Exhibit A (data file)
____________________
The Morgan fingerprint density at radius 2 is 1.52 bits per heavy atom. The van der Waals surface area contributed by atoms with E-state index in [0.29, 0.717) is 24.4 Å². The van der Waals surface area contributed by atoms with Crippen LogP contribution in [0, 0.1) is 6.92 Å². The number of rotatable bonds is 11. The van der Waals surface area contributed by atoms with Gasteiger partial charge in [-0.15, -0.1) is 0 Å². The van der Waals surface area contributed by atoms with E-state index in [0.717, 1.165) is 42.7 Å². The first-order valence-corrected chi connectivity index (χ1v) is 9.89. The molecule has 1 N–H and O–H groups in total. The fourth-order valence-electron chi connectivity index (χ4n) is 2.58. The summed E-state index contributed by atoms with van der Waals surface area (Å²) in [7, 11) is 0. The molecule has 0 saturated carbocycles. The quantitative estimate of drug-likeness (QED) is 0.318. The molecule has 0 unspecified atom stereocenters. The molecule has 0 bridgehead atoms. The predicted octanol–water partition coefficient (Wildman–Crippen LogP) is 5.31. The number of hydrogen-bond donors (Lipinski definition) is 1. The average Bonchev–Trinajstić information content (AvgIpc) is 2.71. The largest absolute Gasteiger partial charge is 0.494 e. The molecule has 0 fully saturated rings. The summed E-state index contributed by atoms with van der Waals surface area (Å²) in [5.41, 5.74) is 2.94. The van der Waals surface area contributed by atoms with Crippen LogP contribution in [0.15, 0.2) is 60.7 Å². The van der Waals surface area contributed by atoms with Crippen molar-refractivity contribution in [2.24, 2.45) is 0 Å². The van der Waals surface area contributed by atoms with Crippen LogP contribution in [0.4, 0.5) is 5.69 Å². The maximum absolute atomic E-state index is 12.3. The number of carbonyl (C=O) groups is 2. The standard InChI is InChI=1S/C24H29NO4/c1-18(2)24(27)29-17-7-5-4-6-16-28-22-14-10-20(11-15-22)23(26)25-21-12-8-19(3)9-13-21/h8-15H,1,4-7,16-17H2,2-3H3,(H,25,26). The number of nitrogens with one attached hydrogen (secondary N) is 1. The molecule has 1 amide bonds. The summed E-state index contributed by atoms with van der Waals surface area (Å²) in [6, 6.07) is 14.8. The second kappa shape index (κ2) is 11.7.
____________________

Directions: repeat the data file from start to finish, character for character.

The Morgan fingerprint density at radius 2 is 1.52 bits per heavy atom. The van der Waals surface area contributed by atoms with E-state index in [0.29, 0.717) is 24.4 Å². The van der Waals surface area contributed by atoms with Crippen LogP contribution in [0, 0.1) is 6.92 Å². The number of rotatable bonds is 11. The van der Waals surface area contributed by atoms with Gasteiger partial charge in [-0.15, -0.1) is 0 Å². The van der Waals surface area contributed by atoms with E-state index in [0.717, 1.165) is 42.7 Å². The first-order valence-corrected chi connectivity index (χ1v) is 9.89. The molecule has 1 N–H and O–H groups in total. The fourth-order valence-electron chi connectivity index (χ4n) is 2.58. The summed E-state index contributed by atoms with van der Waals surface area (Å²) in [7, 11) is 0. The molecule has 0 saturated carbocycles. The quantitative estimate of drug-likeness (QED) is 0.318. The molecule has 0 unspecified atom stereocenters. The molecule has 0 bridgehead atoms. The predicted octanol–water partition coefficient (Wildman–Crippen LogP) is 5.31. The number of hydrogen-bond donors (Lipinski definition) is 1. The average Bonchev–Trinajstić information content (AvgIpc) is 2.71. The largest absolute Gasteiger partial charge is 0.494 e. The molecule has 0 fully saturated rings. The summed E-state index contributed by atoms with van der Waals surface area (Å²) in [5.41, 5.74) is 2.94. The van der Waals surface area contributed by atoms with Crippen LogP contribution in [0.15, 0.2) is 60.7 Å². The van der Waals surface area contributed by atoms with Crippen molar-refractivity contribution in [2.24, 2.45) is 0 Å². The van der Waals surface area contributed by atoms with Crippen LogP contribution in [0.4, 0.5) is 5.69 Å². The maximum absolute atomic E-state index is 12.3. The number of carbonyl (C=O) groups is 2. The standard InChI is InChI=1S/C24H29NO4/c1-18(2)24(27)29-17-7-5-4-6-16-28-22-14-10-20(11-15-22)23(26)25-21-12-8-19(3)9-13-21/h8-15H,1,4-7,16-17H2,2-3H3,(H,25,26). The number of nitrogens with one attached hydrogen (secondary N) is 1. The molecule has 1 amide bonds. The summed E-state index contributed by atoms with van der Waals surface area (Å²) in [6, 6.07) is 14.8. The second kappa shape index (κ2) is 11.7.